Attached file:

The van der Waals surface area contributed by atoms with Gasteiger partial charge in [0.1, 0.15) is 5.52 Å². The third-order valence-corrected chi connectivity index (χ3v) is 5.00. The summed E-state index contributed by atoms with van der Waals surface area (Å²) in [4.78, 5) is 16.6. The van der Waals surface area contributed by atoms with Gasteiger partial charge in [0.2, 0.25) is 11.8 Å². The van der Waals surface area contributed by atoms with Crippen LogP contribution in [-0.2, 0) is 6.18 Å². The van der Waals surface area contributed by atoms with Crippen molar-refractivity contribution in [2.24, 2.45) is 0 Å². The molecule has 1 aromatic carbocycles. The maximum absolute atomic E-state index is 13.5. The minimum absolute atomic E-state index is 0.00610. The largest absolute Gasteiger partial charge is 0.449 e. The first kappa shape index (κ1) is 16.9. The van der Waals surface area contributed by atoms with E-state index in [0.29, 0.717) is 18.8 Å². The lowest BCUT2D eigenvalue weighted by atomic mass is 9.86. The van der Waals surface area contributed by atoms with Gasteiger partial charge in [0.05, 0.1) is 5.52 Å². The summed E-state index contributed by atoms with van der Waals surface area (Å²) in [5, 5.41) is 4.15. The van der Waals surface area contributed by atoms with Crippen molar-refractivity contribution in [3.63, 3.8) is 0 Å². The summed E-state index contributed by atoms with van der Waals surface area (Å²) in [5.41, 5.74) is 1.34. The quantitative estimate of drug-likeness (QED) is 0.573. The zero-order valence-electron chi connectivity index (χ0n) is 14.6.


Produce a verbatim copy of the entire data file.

The van der Waals surface area contributed by atoms with Gasteiger partial charge in [0.1, 0.15) is 5.52 Å². The third-order valence-corrected chi connectivity index (χ3v) is 5.00. The summed E-state index contributed by atoms with van der Waals surface area (Å²) in [4.78, 5) is 16.6. The van der Waals surface area contributed by atoms with Gasteiger partial charge in [0.2, 0.25) is 11.8 Å². The van der Waals surface area contributed by atoms with Crippen LogP contribution in [-0.2, 0) is 6.18 Å². The van der Waals surface area contributed by atoms with Crippen molar-refractivity contribution in [2.24, 2.45) is 0 Å². The molecule has 1 aromatic carbocycles. The maximum absolute atomic E-state index is 13.5. The minimum absolute atomic E-state index is 0.00610. The largest absolute Gasteiger partial charge is 0.449 e. The first kappa shape index (κ1) is 16.9. The van der Waals surface area contributed by atoms with E-state index in [0.29, 0.717) is 18.8 Å². The lowest BCUT2D eigenvalue weighted by atomic mass is 9.86. The van der Waals surface area contributed by atoms with Gasteiger partial charge in [0.05, 0.1) is 5.52 Å². The summed E-state index contributed by atoms with van der Waals surface area (Å²) in [5, 5.41) is 4.15. The van der Waals surface area contributed by atoms with Crippen molar-refractivity contribution in [3.63, 3.8) is 0 Å². The summed E-state index contributed by atoms with van der Waals surface area (Å²) in [5.41, 5.74) is 1.34. The quantitative estimate of drug-likeness (QED) is 0.573. The zero-order valence-electron chi connectivity index (χ0n) is 14.6.